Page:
• Make a list of damaged items and the price of the item. This information will be needed for reimbursement of your contents. Please note that you will not be reimbursed for spoiled food if it is less than your deductible. If it is over your deductible and you can provide proof you will still need to pay your deductible in order to be reimbursed.
  • Do not open the fridge to ensure it stays cold.
  • Wear protective equipment (such as water treading boots and rubber gloves) and pick items up off the ground to prevent them from sitting in standing water. The faster you get items out of water’s way, the more likely you’ll be able to save them. Water damage is progressive and items that could be restored within the first 48 hours of the water damage may not be restored if clean up is prolonged.
  • Keep the door to the basement shut to prevent mold spores from traveling to other areas of the home.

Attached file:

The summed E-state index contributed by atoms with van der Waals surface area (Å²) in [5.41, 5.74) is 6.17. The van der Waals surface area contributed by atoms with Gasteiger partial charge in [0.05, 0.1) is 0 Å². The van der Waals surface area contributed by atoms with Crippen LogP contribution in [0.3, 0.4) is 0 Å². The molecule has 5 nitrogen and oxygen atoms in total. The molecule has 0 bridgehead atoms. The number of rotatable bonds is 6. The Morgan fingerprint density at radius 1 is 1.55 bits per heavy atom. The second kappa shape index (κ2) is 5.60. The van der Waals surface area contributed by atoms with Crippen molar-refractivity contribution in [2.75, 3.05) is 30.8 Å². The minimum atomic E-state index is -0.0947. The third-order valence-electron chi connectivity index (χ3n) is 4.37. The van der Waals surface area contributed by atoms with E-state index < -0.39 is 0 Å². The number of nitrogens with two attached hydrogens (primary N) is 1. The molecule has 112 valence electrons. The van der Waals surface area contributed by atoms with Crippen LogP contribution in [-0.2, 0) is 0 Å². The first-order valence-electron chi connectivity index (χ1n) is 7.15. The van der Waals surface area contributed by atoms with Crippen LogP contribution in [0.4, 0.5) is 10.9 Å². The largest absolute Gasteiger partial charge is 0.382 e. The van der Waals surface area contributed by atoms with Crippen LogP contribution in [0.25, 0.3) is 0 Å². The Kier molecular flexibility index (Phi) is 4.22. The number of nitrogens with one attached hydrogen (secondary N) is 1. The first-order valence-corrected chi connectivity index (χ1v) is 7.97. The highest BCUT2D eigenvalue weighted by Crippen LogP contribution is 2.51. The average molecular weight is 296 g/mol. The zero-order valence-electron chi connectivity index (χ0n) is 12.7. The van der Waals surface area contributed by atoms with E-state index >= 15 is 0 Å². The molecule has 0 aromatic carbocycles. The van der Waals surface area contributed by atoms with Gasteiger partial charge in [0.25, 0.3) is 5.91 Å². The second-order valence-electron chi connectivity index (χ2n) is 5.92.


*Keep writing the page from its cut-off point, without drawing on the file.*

If power has been restored and the water starts to recede you are still left with another problem on your hands. Standing water that is a result of your sump pump or sewer contains contaminants and is not considered a clean water loss. Because of this, it is best to have a water damage service professional assist your with your clean up. You can do the following things while waiting for a restoration company to assist you:


  •  Push remaining water toward the sewer drain. 
  • Once the water has receded you are then left with damp items that are often not salvageable. If you want to dispose of these items you must have accurate documentation if you will be seeking reimbursement from your insurance company. Take pictures of these items for documentation. Some insurance adjusters are understanding if contaminated items have sat for days and needed to be disposed of but it is up to the homeowner to provide proof of damage.